In so doing, the spooks have alleged that business TV channel CNBC Africa and the online publication Southern African Report also did the SSA’s bidding.

Among the files that the spooks want made public: “All the documents related to a project initiated by Amb Moe Shaik for the funding, establishment, capacitating of CNBC Africa and the secondment of SSA members to it”.

And: “All documents related to a project initiated by Amb Moe Shaik which resulted in the funding for the purchase from the founder and editor Raymond Louw, and publisher David Niddrie, of the then-failing online publication Southern African Report by Mopani Media and the appointment of Ms Karima Brown as its editor for South Africa and the inclusion of David Niddrie, Karima Brown, Vukani Mde and Pierre van der Hoven as its shareholders.”

In response, Shaik described the call for declassification as “treasonable”, and part of “a scorched earth approach which is aimed at destroying whatever intelligence capacity may exist in our state”.

Shaik said that the documents in question had nothing to do with the ambit of the Zondo Commission, and called on authorities to reject the request.

SSA-related testimony continues at the Zondo Commission on Wednesday. DM


Comments - Please in order to comment.

  • Rian Rademeyer says:

    Death throes of a company Ikky? How long can you survive without the Zuma cadre millions? Surely you can do a cash flow projection!

  • Darryl van Blerk says:

    I have little sympathy for Shaik’s position and agree with the call to declassify the documents relevant to his tenure to be aired in the correct forum, but not the Zondo Commission. Others have also tried to bury the commission’s work under mountains of irrelevance. Fraser and company’s call is just another attempt at obfuscation.

  • Roddwyn Samskonski says:

    So a 2011 post on says: “A few mysteries of the journalism world were solved this week when Mopani Media published its first edition of the 28-year-old quality journal, the Southern Africa Report. Its publisher is David Niddrie….. ‘The shareholding structure is changing to include all senior personnel employed on the Southern Africa Report project – David Niddrie, Karima Brown, Vukani Mde and Pierre van der Hoven – and the foreign investors. The foreign investors comprise a group of individual European venture capitalists interested in SADC and its integration. They have put up the funds based on a business plan we submitted to them. The money is a combination of equity and debt financing. The shareholder agreement and the terms of the shareholder loan guarantee editorial independence to the publisher and the editors’, he [Niddrie] said. ” Hmmmm. Maybe a few more “mysteries of the journalism world” about to emerge?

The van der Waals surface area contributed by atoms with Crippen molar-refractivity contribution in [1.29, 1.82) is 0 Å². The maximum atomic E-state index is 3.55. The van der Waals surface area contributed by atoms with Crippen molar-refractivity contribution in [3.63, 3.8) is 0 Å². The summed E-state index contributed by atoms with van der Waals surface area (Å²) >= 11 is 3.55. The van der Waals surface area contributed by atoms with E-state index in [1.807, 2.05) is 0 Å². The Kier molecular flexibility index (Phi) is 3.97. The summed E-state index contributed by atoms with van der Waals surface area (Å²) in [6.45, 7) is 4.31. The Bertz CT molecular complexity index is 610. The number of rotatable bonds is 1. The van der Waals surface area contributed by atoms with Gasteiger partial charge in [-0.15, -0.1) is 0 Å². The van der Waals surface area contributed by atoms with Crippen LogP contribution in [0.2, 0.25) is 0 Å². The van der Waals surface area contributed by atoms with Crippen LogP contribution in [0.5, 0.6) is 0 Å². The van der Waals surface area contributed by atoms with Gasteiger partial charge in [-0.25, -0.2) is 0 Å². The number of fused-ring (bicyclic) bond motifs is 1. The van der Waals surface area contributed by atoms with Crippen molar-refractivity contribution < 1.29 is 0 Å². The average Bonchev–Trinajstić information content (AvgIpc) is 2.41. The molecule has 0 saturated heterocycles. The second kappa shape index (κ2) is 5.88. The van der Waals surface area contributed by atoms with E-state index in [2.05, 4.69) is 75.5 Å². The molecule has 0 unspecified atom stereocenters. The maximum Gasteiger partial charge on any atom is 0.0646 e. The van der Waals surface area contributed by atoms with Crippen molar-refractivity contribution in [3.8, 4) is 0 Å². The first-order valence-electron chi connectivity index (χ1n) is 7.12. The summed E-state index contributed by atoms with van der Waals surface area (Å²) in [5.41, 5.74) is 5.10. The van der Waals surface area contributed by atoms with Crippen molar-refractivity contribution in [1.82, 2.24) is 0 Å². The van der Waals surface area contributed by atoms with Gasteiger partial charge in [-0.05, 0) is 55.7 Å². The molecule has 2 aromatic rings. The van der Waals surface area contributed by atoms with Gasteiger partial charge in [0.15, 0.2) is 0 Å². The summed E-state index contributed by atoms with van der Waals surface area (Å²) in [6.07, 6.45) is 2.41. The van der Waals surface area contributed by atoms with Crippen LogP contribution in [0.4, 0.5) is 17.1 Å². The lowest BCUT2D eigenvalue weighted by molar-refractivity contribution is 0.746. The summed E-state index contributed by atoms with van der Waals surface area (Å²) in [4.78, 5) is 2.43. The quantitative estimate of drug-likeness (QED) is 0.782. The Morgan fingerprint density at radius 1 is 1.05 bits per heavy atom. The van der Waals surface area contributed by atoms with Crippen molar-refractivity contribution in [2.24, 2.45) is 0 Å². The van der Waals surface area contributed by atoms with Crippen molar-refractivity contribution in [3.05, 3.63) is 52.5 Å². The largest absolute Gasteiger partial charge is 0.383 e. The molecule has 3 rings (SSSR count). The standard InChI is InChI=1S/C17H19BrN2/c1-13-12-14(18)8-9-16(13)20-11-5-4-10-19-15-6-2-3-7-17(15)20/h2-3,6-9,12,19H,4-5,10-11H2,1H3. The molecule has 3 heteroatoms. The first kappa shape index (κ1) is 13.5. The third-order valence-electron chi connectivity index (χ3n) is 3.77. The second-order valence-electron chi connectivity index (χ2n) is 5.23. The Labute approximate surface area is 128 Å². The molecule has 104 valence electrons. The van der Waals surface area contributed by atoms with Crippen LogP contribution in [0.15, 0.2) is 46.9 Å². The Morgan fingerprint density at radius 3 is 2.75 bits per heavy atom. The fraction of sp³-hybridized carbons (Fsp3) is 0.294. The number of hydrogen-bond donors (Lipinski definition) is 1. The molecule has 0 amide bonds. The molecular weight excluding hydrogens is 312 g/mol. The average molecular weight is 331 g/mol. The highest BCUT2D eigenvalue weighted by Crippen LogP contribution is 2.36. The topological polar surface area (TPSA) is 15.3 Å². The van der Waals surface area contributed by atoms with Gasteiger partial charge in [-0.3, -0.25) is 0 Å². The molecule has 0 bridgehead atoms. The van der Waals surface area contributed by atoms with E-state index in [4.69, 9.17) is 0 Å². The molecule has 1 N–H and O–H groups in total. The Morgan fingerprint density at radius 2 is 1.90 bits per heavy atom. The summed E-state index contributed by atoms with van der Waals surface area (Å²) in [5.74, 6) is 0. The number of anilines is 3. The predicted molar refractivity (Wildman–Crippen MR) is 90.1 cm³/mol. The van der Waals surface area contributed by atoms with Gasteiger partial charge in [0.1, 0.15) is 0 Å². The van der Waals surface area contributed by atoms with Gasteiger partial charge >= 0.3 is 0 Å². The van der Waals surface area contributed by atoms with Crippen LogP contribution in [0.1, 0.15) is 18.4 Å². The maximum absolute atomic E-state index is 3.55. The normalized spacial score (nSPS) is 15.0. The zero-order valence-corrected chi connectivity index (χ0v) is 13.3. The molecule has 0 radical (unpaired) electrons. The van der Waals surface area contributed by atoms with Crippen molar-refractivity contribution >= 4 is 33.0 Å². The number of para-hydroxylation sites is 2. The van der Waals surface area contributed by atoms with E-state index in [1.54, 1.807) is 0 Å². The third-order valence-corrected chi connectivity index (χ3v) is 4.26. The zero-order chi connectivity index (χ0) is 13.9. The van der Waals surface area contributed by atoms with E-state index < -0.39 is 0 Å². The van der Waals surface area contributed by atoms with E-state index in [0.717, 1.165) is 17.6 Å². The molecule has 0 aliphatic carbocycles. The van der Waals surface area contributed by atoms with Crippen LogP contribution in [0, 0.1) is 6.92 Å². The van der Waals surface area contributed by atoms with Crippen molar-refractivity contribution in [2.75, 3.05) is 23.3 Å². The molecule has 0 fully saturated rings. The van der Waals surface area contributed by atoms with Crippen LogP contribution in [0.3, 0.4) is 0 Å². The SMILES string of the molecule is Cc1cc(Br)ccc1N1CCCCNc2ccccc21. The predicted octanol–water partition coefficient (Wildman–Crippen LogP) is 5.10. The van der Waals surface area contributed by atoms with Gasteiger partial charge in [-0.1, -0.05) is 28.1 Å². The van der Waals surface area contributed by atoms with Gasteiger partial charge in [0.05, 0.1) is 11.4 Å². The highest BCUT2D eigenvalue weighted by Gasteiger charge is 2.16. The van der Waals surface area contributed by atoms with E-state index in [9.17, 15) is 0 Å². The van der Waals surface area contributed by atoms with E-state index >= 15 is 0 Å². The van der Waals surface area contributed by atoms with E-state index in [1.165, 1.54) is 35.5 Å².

• Patrick O'Shea says:

    Not a spy vehicle, merely a propaganda vehicle in the best traditions of Bell Pottinger.

  • James Francis says:

    Hmmm, did they mark any of those articles as paid for? Ethically, you’re supposed to distinguish between advertorial and editorial. I believe the word we’re looking for here is “propaganda.” Ironically, if ANA were an SSA front, they could claim to have more scruples than this clear violation of media ethics.

  • Frikkie van Kraayenburg says:

    Is it ethical news when a state spy organisation payed for the publication there of?

  • Colleen Dardagan says:

    And the difference is? What a scandal.

  • JV SL says:

    How much will you pay me if I carry your briefcase?

  • William Stucke says:

    LOL! Thank you, DM! You have made my day with this comedy act!
    No, we aren’t spies. We just trained them and had them in our offices. No, we are honest journalists, but actually, yes, we were paid to carry pro-Zuma content but didn’t say so …